Calendar: February 2014

31 01 2014

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The Bedolina Map

30 01 2014

I was watching one of my old map documentaries today.
You know, for fun and visual stimulation.

It highlighted the ‘Bedolina Map’ … more formally ‘COMPOSITE PETROGLYPH MAP FROM BEDOLINA, VALCAMONICA. (North Italy). Size of the original: 2.30 x 4.16 m.

click on image for original source

click on image for original source

Amazing right?

click on image for original source

click on image for original source

Almost like a Miro!

‘Mapping Our World: Terra Incognita to Australia’ @ National Library of Australia

27 01 2014

The second of the two exhibitions that brought me to Canberra was ‘Mapping Our World: Terra Incognita to Australia‘ at the National Library of Australia (NLA).

Maps interest me in how they make evident the manner in which people perceive and place themselves in the landscape, and then how they represent their three-dimensional world in two dimensions. This exhibition shows that to some small extent, though (naturally, given the title and focus) is more about how maps of the ‘modern’ centuries evolve to show snippets of what came to be called Australia.

Exhibition media: “Mapping our World is a once-in-a-lifetime opportunity to see rare and unique cartographic treasures from around the world. Discover how European explorers unravelled the secrets of the great south land.
Highlights of the exhibition include the magnificent Fra Mauro Map of the World; the remarkable Boke of Idrography presented to Henry VIII; an intricate world map by the Benedictine monk Andreas Walsperger (1448); a fifteenth-century Ptolemy manuscript; magnificent and controversial ‘Dieppe’ charts; one of only four surviving copies of Mercator’s groundbreaking 1569 projection, and original manuscript charts by Pacific navigators including Louis de Freycinet, James Cook and Matthew Flinders.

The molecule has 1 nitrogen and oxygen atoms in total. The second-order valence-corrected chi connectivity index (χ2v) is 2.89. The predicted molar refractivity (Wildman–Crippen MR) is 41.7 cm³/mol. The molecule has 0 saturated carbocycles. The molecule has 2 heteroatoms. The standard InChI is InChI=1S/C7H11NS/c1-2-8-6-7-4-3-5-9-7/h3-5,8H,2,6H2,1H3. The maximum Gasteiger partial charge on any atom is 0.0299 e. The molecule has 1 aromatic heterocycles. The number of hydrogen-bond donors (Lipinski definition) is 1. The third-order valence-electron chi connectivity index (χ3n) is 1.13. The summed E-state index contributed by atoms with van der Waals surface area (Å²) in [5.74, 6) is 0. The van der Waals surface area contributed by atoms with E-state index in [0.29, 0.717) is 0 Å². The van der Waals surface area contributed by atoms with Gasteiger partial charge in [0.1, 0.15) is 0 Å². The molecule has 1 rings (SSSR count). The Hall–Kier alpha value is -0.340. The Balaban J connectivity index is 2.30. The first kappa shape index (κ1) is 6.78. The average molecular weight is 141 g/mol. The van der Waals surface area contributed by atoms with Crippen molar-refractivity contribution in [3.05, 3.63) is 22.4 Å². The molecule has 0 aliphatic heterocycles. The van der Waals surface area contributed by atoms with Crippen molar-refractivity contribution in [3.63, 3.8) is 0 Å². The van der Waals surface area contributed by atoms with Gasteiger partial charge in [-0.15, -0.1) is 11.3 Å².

There are some absolutely magnificent works of art here – and yes, they certainly do deserve that lofty description. The most stunning of course being the map used in media for the exhibition: the ‘Fra Mauro Map of the World‘ (1448-1453). This is the first time the map has ever left Venice … ever. If you only go for one reason, this is sufficient.

click on image for original source

click on image for original source

The above map is detailed beyond comprehension; and its counterpart could be considered to be the little map that struck me for its simplicity and design, and also its proposal of not-yet-discovered places: Macrobius’s ‘Zonal world map, in Commentary on the Dream of Scipio’, from the 11th century.

click on image for original source

click on image for original source

The most significant impact this exhibition had on me was to underscore how inadequate my primary school education had been in such matters. I was taught that Captain Cook ‘discovered’ the east coast of Australia in 1770. I don’t remember being taught anything of the Dutch reaching the west coast (it wasn’t until my thirties that I came to this knowledge, via someone raised in Perth and taught such things in school), nor that the Portuguese were more likely the first ‘Europeans’ to map the shores of the continent in the 1500s (if not earlier, as such knowledge was fiercely guarded).